Jordan Spieth: Arriving earlier could have helped for Open prep

ST. ANDREWS, Scotland -- As he pursues golf history, Jordan Spieth conceded Wednesday that more preparation at the Old Course would have been ideal heading into The Open.

The third major championship of the year begins Thursday, and Spieth has a chance to join Ben Hogan as the only players in the modern era to capture the Masters, U.S. Open and The Open in the same year.

But Spieth, 21, didn't arrive in Scotland until Monday and has been cramming on a course known for its subtle intricacies. He was late because he played last week in the PGA Tour's John Deere Classic, which he won in a playoff.

"I think coming over earlier certainly could have helped," said Spieth, who has four victories this year. "I just liked the fact that I could go somewhere where I could play hard and possibly win a PGA Tour event in preparation.

"But certainly more time on this golf course couldn't ever hurt anybody.''

Spieth endured plenty of second-guessing when he chose to honor his commitment to the John Deere Classic -- where he won his first PGA Tour title two years ago to qualify for his first Open -- but it is hard to argue with much else about the way he has conducted himself in 2015.

After winning the Valspar Championship in a playoff in March, he lost the Shell Houston Open the week before the Masters in a playoff, then won the year's first major wire-to-wire. He overcame a late double-bogey at Chambers Bay, birdied the last hole, then won the U.S. Open when Dustin Johnson three-putted the final green.

After an opening-round 71 at the Deere and despite trailing by 4 strokes on the back nine, Spieth rallied to force a playoff with Tom Gillis,then won it on the second hole.

Now the third leg of a Grand Slam awaits.

"I don't think there's anything more special in golf than playing an Open Championship at the home of golf,'' Spieth said. "I have fond memories from playing here a few years back, vivid memories, one of those courses you play where you don't really forget much.

"There's only a couple of those maybe in the world. I think here and Augusta National are my favorite places in the world, and I've really enjoyed our time getting back here, even in a shortened week.''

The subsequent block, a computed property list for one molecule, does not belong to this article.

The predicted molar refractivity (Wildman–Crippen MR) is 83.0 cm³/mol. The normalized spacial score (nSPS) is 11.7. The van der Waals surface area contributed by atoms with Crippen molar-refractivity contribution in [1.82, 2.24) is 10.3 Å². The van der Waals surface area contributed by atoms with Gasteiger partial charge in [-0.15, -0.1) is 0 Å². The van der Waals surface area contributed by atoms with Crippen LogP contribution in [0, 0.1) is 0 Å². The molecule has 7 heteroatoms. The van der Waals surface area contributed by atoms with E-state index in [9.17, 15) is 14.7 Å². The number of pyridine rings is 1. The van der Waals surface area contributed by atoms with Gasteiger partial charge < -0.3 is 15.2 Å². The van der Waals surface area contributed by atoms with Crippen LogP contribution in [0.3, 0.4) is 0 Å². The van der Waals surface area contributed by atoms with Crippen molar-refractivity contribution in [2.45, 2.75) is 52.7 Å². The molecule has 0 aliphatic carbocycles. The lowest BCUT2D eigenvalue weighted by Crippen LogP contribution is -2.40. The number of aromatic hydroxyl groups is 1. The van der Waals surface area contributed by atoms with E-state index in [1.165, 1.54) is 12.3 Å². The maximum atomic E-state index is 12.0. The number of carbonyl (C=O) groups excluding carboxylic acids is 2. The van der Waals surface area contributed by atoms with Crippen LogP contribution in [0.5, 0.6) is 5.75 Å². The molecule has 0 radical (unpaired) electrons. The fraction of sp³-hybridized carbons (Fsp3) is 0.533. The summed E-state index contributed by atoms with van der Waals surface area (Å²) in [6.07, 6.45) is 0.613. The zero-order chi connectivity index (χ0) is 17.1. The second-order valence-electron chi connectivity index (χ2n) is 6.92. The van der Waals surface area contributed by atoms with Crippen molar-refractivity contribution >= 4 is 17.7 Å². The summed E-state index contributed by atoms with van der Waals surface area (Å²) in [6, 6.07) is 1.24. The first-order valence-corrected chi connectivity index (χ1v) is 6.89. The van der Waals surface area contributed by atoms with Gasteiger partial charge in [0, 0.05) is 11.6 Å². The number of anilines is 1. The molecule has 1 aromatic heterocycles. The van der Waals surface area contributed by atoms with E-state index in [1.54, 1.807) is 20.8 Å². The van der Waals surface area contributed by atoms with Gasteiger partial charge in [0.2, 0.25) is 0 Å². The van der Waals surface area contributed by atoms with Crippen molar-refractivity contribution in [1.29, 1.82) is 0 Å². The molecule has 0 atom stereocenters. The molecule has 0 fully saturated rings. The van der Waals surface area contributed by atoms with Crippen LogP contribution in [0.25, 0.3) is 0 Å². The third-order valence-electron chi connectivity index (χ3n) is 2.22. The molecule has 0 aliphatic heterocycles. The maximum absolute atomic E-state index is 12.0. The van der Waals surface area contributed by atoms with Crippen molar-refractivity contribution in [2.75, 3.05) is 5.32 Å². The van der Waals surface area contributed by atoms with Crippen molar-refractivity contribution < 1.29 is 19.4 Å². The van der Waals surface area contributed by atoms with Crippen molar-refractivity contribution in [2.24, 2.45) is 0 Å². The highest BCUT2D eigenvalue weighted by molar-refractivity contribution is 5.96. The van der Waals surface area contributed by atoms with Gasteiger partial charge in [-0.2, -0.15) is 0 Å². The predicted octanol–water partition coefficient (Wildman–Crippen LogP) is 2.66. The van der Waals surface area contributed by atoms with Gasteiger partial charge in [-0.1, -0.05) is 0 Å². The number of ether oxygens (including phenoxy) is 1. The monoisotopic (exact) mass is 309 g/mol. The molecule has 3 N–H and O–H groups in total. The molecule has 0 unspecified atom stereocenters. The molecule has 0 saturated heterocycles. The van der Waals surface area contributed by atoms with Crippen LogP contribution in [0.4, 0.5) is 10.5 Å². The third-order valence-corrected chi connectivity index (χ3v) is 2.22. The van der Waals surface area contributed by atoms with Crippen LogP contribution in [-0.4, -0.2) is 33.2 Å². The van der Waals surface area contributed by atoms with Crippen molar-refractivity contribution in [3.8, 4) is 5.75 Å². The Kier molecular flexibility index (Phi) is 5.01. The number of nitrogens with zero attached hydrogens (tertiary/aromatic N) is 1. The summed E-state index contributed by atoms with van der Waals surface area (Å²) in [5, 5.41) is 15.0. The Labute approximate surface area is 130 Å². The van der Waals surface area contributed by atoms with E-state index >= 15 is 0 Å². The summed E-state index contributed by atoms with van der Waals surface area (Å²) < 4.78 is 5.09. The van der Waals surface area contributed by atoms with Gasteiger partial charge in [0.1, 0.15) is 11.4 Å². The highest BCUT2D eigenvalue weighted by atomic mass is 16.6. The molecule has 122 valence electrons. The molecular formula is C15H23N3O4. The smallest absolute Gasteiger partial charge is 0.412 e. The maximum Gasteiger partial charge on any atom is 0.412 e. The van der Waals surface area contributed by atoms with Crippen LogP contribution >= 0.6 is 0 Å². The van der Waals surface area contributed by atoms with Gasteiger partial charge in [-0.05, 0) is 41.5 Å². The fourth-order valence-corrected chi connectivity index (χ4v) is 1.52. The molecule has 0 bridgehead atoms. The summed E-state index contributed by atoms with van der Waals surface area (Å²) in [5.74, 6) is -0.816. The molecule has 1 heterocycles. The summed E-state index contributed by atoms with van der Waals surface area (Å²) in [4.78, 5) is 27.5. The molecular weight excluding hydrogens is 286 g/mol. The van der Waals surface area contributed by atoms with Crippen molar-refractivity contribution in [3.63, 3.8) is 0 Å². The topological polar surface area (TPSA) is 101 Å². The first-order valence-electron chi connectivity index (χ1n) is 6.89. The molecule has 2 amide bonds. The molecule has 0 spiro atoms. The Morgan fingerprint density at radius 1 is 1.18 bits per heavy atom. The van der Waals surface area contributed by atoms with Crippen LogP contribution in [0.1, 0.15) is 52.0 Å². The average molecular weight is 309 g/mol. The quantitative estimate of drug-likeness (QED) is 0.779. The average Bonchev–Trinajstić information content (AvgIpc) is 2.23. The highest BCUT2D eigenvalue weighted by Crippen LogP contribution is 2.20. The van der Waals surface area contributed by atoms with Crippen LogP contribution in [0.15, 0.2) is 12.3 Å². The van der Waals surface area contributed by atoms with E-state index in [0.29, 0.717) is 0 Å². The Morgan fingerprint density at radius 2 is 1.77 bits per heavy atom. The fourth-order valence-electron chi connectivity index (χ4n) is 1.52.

Spieth arrived on a charter flight with 18 other players who competed in the Deere and practice with his coach, Cameron McCormick, before playing all 18 holes at the Old Course on Monday.

He played 10 holes Tuesday, then was scheduled for another full practice round on Wednesday.

Spieth said he would draw from winning in Australia late last year and then traveling to Florida and winning the very next week at the Hero World Challenge.

"The toughest part here is just the time change, and it's only six hours," he said. "It's not like you're going to Asia, where you normally need a couple of days to even be able to wake up. The hardest part is jet lag and probably the fact that we've had perfect weather playing this golf course, so it seems a little easier than I think it'll play. I would have liked to have seen tougher conditions in practice rounds to get used to prevailing winds and wind switches.

"But that's part of the fun of the adjustment.''

In the absence of actual practice time on the Old Course, Spieth said he tried to learn as much as he could by playing on a full swing simulator at home.

"It was cool to see some of the start lines, but it's still not the same as being here and preparing,'' he said. "I'm in no way saying that that's what I did to prepare for this Open. It was fun, just because it's so realistic, you can see the start lines where you need to hit it over, but then you get out here and it could change very much depending on the wind.

"The course was a lot easier with 68 degrees and no breeze coming out of the air conditioner in that room, so I got over here and the real preparation really started. I think we've done a lot of good work.''

Spieth begins play Thursday at 4:33 a.m. ET with Johnson and Hideki Matsuyama.

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